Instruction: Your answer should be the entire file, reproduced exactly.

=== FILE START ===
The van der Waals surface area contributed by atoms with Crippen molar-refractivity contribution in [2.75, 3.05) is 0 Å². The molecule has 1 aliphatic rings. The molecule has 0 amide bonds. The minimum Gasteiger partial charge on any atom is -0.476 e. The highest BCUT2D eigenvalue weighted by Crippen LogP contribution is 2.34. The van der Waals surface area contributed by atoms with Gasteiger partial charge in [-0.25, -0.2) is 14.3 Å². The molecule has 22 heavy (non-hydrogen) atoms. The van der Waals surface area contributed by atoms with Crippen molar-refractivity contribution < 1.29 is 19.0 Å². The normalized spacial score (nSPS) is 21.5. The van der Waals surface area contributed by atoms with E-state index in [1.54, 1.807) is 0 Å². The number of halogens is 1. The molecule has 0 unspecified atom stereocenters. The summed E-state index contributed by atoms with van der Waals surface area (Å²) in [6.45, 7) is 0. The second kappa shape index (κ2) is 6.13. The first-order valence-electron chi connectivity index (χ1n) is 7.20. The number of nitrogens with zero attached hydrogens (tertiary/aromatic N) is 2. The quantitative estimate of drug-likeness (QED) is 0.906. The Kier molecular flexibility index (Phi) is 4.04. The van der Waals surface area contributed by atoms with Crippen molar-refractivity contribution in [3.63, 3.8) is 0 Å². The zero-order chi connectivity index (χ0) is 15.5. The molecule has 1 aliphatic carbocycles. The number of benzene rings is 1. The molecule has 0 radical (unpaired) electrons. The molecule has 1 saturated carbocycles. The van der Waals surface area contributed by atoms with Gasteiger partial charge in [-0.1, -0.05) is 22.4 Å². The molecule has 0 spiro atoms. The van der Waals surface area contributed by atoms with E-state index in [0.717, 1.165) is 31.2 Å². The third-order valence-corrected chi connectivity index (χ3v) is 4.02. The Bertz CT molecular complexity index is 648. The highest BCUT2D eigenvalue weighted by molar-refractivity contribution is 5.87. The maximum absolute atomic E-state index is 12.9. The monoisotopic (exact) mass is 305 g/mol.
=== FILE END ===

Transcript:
The van der Waals surface area contributed by atoms with Crippen molar-refractivity contribution in [2.75, 3.05) is 0 Å². The molecule has 1 aliphatic rings. The molecule has 0 amide bonds. The minimum Gasteiger partial charge on any atom is -0.476 e. The highest BCUT2D eigenvalue weighted by Crippen LogP contribution is 2.34. The van der Waals surface area contributed by atoms with Gasteiger partial charge in [-0.25, -0.2) is 14.3 Å². The molecule has 22 heavy (non-hydrogen) atoms. The van der Waals surface area contributed by atoms with Crippen molar-refractivity contribution < 1.29 is 19.0 Å². The normalized spacial score (nSPS) is 21.5. The van der Waals surface area contributed by atoms with E-state index in [1.54, 1.807) is 0 Å². The number of halogens is 1. The molecule has 0 unspecified atom stereocenters. The summed E-state index contributed by atoms with van der Waals surface area (Å²) in [6.45, 7) is 0. The second kappa shape index (κ2) is 6.13. The first-order valence-electron chi connectivity index (χ1n) is 7.20. The number of nitrogens with zero attached hydrogens (tertiary/aromatic N) is 2. The quantitative estimate of drug-likeness (QED) is 0.906. The Kier molecular flexibility index (Phi) is 4.04. The van der Waals surface area contributed by atoms with Crippen molar-refractivity contribution in [3.63, 3.8) is 0 Å². The zero-order chi connectivity index (χ0) is 15.5. The molecule has 1 aliphatic carbocycles. The number of benzene rings is 1. The molecule has 0 radical (unpaired) electrons. The molecule has 1 saturated carbocycles. The van der Waals surface area contributed by atoms with Gasteiger partial charge in [-0.1, -0.05) is 22.4 Å². The molecule has 0 spiro atoms. The van der Waals surface area contributed by atoms with E-state index in [0.717, 1.165) is 31.2 Å². The third-order valence-corrected chi connectivity index (χ3v) is 4.02. The Bertz CT molecular complexity index is 648. The highest BCUT2D eigenvalue weighted by molar-refractivity contribution is 5.87. The maximum absolute atomic E-state index is 12.9. The monoisotopic (exact) mass is 305 g/mol.